Google Faces Safari Tracking Lawsuit in UK

google-safariGoogle is facing some delayed legal action in the UK over having tracked iPhone and Safari users without their knowledge.

Twelve plaintiffs have banded together in the UK to file a lawsuit against Google, which could open Google to damage payments – not just for the 12, but for anyone else with an iPhone who used Google via the Safari browser.

Google has already admitted to tracking Safari users, saying that it was a bug and an error and should not have happened. Last November the U.S. Federal Trade Commission (FTC) fined Google $22.5 million.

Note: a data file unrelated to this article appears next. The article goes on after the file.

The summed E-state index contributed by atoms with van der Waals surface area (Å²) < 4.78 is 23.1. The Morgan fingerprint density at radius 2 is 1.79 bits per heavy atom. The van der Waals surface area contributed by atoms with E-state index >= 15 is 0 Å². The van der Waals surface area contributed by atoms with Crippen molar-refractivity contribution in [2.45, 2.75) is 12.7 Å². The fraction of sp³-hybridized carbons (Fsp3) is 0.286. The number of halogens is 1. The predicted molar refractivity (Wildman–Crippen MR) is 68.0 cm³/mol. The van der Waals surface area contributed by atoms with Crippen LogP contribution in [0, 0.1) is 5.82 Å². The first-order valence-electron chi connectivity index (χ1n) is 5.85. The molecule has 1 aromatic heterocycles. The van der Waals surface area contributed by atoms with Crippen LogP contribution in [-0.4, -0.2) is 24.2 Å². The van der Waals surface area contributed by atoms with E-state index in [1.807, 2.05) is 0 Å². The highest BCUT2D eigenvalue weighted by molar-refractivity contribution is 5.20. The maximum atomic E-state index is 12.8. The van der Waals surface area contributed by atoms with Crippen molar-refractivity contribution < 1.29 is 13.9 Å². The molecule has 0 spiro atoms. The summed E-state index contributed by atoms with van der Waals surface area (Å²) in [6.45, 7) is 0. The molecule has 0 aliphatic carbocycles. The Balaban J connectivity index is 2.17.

Google has filed a motion to dismiss saying now, as before, that any the cookies it used didn't collect personal information.

If any personalised ads were served it is probably because of some information handed over by the user at some time and to another firm, Google said – adding that the people who are calling themselves victims haven't been harmed.

Meanwhile in the U.S., Google is looking to remove all traces of the case and squash any class action lawsuits, Mashable reported.

This article was originally published on the Inquirer.

About the author

Dave Neal is a reporter at The INQUIRER. Previously he worked at, VNUnet, and IT Week in editor and journalist roles.

He started his career when the Y2K bug was a front page story and remains committed to covering the interesting world of technology news.

He left the world of office working four years ago and now represents The INQUIRER from home in Kent with his dog.

Dave has been quoted in papers including the London Metro.